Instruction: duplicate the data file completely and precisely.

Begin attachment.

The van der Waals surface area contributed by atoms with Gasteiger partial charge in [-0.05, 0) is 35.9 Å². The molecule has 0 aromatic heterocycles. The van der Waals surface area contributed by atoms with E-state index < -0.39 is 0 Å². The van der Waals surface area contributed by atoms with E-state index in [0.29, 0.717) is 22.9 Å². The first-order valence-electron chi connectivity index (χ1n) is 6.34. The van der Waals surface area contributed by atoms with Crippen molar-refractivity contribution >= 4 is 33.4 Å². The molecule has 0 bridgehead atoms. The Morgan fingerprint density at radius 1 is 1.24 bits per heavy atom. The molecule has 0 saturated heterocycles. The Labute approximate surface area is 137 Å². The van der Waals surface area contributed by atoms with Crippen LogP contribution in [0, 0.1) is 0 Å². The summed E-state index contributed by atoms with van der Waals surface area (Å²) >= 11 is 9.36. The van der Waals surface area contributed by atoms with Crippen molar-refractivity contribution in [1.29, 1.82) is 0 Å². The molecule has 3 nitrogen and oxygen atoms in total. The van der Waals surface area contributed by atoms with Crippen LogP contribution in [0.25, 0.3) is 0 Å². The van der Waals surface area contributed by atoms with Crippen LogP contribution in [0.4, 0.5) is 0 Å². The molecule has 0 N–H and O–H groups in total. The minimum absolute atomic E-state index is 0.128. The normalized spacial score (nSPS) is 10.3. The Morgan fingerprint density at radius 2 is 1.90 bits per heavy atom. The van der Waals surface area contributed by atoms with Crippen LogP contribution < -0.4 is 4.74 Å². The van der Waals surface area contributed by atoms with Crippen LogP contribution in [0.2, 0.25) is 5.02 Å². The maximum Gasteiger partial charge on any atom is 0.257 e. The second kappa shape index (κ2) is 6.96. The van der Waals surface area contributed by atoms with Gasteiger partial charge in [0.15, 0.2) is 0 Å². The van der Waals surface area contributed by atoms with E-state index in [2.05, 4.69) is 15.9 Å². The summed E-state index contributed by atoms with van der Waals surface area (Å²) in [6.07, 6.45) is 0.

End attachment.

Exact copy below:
The van der Waals surface area contributed by atoms with Gasteiger partial charge in [-0.05, 0) is 35.9 Å². The molecule has 0 aromatic heterocycles. The van der Waals surface area contributed by atoms with E-state index < -0.39 is 0 Å². The van der Waals surface area contributed by atoms with E-state index in [0.29, 0.717) is 22.9 Å². The first-order valence-electron chi connectivity index (χ1n) is 6.34. The van der Waals surface area contributed by atoms with Crippen molar-refractivity contribution >= 4 is 33.4 Å². The molecule has 0 bridgehead atoms. The Morgan fingerprint density at radius 1 is 1.24 bits per heavy atom. The molecule has 0 saturated heterocycles. The Labute approximate surface area is 137 Å². The van der Waals surface area contributed by atoms with Crippen LogP contribution in [0, 0.1) is 0 Å². The summed E-state index contributed by atoms with van der Waals surface area (Å²) >= 11 is 9.36. The van der Waals surface area contributed by atoms with Crippen molar-refractivity contribution in [1.29, 1.82) is 0 Å². The molecule has 3 nitrogen and oxygen atoms in total. The van der Waals surface area contributed by atoms with Crippen LogP contribution in [0.25, 0.3) is 0 Å². The van der Waals surface area contributed by atoms with Crippen LogP contribution in [0.4, 0.5) is 0 Å². The molecule has 0 N–H and O–H groups in total. The minimum absolute atomic E-state index is 0.128. The normalized spacial score (nSPS) is 10.3. The Morgan fingerprint density at radius 2 is 1.90 bits per heavy atom. The van der Waals surface area contributed by atoms with Crippen LogP contribution < -0.4 is 4.74 Å². The van der Waals surface area contributed by atoms with Crippen LogP contribution in [0.2, 0.25) is 5.02 Å². The maximum Gasteiger partial charge on any atom is 0.257 e. The second kappa shape index (κ2) is 6.96. The van der Waals surface area contributed by atoms with Gasteiger partial charge in [0.15, 0.2) is 0 Å². The van der Waals surface area contributed by atoms with E-state index in [2.05, 4.69) is 15.9 Å². The summed E-state index contributed by atoms with van der Waals surface area (Å²) in [6.07, 6.45) is 0.